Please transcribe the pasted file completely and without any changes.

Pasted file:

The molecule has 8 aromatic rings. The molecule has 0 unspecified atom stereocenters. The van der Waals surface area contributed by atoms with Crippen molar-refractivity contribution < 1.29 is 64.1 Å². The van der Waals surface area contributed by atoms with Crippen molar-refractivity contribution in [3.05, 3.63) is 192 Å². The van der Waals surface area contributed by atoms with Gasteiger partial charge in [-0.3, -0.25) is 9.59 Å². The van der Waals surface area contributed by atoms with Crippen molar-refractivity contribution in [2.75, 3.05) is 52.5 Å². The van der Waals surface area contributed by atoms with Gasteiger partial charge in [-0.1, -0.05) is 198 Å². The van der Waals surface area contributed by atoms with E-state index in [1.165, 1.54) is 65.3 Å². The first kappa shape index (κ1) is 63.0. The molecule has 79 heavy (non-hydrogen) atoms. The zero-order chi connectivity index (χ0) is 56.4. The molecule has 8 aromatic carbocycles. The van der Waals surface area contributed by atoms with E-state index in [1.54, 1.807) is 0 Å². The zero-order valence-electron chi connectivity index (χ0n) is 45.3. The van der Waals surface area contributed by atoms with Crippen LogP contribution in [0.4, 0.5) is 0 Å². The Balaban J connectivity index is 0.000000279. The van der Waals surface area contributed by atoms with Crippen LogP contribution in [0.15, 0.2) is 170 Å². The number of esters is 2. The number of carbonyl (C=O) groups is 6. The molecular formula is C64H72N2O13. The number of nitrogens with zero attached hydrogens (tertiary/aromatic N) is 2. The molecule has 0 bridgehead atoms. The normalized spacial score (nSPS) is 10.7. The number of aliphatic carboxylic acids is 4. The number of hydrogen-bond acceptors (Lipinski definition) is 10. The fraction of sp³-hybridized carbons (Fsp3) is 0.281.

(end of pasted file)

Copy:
The molecule has 8 aromatic rings. The molecule has 0 unspecified atom stereocenters. The van der Waals surface area contributed by atoms with Crippen molar-refractivity contribution < 1.29 is 64.1 Å². The van der Waals surface area contributed by atoms with Crippen molar-refractivity contribution in [3.05, 3.63) is 192 Å². The van der Waals surface area contributed by atoms with Gasteiger partial charge in [-0.3, -0.25) is 9.59 Å². The van der Waals surface area contributed by atoms with Crippen molar-refractivity contribution in [2.75, 3.05) is 52.5 Å². The van der Waals surface area contributed by atoms with Gasteiger partial charge in [-0.1, -0.05) is 198 Å². The van der Waals surface area contributed by atoms with E-state index in [1.165, 1.54) is 65.3 Å². The first kappa shape index (κ1) is 63.0. The molecule has 79 heavy (non-hydrogen) atoms. The zero-order chi connectivity index (χ0) is 56.4. The molecule has 8 aromatic carbocycles. The van der Waals surface area contributed by atoms with E-state index in [1.54, 1.807) is 0 Å². The zero-order valence-electron chi connectivity index (χ0n) is 45.3. The van der Waals surface area contributed by atoms with Crippen LogP contribution in [0.4, 0.5) is 0 Å². The Balaban J connectivity index is 0.000000279. The van der Waals surface area contributed by atoms with Crippen LogP contribution in [0.15, 0.2) is 170 Å². The number of esters is 2. The number of carbonyl (C=O) groups is 6. The molecular formula is C64H72N2O13. The number of nitrogens with zero attached hydrogens (tertiary/aromatic N) is 2. The molecule has 0 bridgehead atoms. The normalized spacial score (nSPS) is 10.7. The number of aliphatic carboxylic acids is 4. The number of hydrogen-bond acceptors (Lipinski definition) is 10. The fraction of sp³-hybridized carbons (Fsp3) is 0.281.